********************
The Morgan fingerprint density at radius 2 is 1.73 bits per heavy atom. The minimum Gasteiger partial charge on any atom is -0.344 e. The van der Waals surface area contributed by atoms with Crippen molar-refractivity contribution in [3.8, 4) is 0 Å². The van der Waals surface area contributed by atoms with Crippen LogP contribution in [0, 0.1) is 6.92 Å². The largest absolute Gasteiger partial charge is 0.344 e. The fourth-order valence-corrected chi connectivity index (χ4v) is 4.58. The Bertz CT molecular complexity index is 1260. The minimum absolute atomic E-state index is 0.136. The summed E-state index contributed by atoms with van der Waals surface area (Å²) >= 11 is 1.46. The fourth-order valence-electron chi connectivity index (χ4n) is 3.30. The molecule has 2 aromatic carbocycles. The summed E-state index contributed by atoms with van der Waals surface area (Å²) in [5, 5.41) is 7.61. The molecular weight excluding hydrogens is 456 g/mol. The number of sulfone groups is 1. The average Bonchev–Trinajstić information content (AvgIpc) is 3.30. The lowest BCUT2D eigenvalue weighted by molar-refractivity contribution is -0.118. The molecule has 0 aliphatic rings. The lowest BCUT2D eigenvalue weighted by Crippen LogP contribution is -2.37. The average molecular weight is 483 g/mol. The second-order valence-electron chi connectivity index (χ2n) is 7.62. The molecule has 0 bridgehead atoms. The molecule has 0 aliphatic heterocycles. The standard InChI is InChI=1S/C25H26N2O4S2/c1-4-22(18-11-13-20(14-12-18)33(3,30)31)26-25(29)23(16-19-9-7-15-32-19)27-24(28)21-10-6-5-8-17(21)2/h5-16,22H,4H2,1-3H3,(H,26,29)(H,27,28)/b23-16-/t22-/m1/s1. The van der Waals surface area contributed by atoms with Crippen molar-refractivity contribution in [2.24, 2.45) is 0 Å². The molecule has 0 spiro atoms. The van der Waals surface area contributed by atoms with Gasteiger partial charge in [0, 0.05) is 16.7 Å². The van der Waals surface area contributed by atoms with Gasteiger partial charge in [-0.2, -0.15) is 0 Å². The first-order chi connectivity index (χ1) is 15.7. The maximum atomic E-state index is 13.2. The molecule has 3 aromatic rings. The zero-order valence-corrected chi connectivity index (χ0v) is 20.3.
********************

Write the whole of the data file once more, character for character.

The Morgan fingerprint density at radius 2 is 1.73 bits per heavy atom. The minimum Gasteiger partial charge on any atom is -0.344 e. The van der Waals surface area contributed by atoms with Crippen molar-refractivity contribution in [3.8, 4) is 0 Å². The van der Waals surface area contributed by atoms with Crippen LogP contribution in [0, 0.1) is 6.92 Å². The largest absolute Gasteiger partial charge is 0.344 e. The fourth-order valence-corrected chi connectivity index (χ4v) is 4.58. The Bertz CT molecular complexity index is 1260. The minimum absolute atomic E-state index is 0.136. The summed E-state index contributed by atoms with van der Waals surface area (Å²) >= 11 is 1.46. The fourth-order valence-electron chi connectivity index (χ4n) is 3.30. The molecule has 2 aromatic carbocycles. The summed E-state index contributed by atoms with van der Waals surface area (Å²) in [5, 5.41) is 7.61. The molecular weight excluding hydrogens is 456 g/mol. The number of sulfone groups is 1. The average Bonchev–Trinajstić information content (AvgIpc) is 3.30. The lowest BCUT2D eigenvalue weighted by molar-refractivity contribution is -0.118. The molecule has 0 aliphatic rings. The lowest BCUT2D eigenvalue weighted by Crippen LogP contribution is -2.37. The average molecular weight is 483 g/mol. The second-order valence-electron chi connectivity index (χ2n) is 7.62. The molecule has 0 bridgehead atoms. The molecule has 0 aliphatic heterocycles. The standard InChI is InChI=1S/C25H26N2O4S2/c1-4-22(18-11-13-20(14-12-18)33(3,30)31)26-25(29)23(16-19-9-7-15-32-19)27-24(28)21-10-6-5-8-17(21)2/h5-16,22H,4H2,1-3H3,(H,26,29)(H,27,28)/b23-16-/t22-/m1/s1. The van der Waals surface area contributed by atoms with Crippen molar-refractivity contribution in [2.24, 2.45) is 0 Å². The molecule has 0 spiro atoms. The van der Waals surface area contributed by atoms with Gasteiger partial charge in [0, 0.05) is 16.7 Å². The van der Waals surface area contributed by atoms with Gasteiger partial charge in [-0.2, -0.15) is 0 Å². The first-order chi connectivity index (χ1) is 15.7. The maximum atomic E-state index is 13.2. The molecule has 3 aromatic rings. The zero-order valence-corrected chi connectivity index (χ0v) is 20.3.